Sitting down with my interrogation reports is never fun. But it always makes me wonder what I’d be able to find if I had all of those numbers plugged into a database or spreadsheet. My clinic is unable to send me reports electronically, and so my only choice is to have them printed out on letter-sized or 110 mm thermal paper, which fades over time. But if I want to know how my device’s battery is performing, I have to spend a little time combing through all the pages of my reports and entering the numbers I find into Excel. I have all my printouts since the day after implant, 3 1/2 years ago, 44 months ago to be precise. In this amount of time, I’ve had 16 device interrogations, including two of them during a cardiac rhythm class I took at the Arrhythmia Technologies Institute (ATI) earlier this year. The above graphic shows the battery depletion curve of my ICD in comparison to an estimated Lithium/SVO battery discharge curve found in my school materials. I also took into account the estimated longevity published by the manufacturer for this model of ICD at 100% sensing and with semi-annual capacitor formations (as it is in my case).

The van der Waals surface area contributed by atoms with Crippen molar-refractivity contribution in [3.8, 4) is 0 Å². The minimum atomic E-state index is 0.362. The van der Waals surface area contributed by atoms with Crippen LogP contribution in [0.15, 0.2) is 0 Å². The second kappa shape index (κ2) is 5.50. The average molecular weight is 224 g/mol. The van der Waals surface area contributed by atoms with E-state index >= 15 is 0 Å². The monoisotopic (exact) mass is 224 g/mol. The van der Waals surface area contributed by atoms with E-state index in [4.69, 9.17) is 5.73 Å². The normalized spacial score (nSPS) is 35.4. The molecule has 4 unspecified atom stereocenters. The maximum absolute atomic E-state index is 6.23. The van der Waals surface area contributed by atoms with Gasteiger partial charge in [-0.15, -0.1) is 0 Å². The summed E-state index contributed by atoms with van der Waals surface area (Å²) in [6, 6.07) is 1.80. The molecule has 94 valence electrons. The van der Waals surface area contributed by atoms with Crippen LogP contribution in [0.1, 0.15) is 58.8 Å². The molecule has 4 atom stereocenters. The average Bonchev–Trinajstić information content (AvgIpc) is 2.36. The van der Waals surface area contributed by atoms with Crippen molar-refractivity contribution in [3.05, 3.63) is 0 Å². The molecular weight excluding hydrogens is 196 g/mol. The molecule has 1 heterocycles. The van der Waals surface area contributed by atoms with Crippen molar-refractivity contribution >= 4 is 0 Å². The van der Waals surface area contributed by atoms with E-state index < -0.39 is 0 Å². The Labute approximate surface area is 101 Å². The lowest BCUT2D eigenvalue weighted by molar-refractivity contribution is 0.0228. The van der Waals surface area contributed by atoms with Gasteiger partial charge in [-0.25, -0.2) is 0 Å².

It’s only an estimation, but it shows that my implant battery seems to be behaving according to plan. It’s an example of how access to our data can give patients some peace of mind. And aside from not getting a shock, that’s all I can hope for.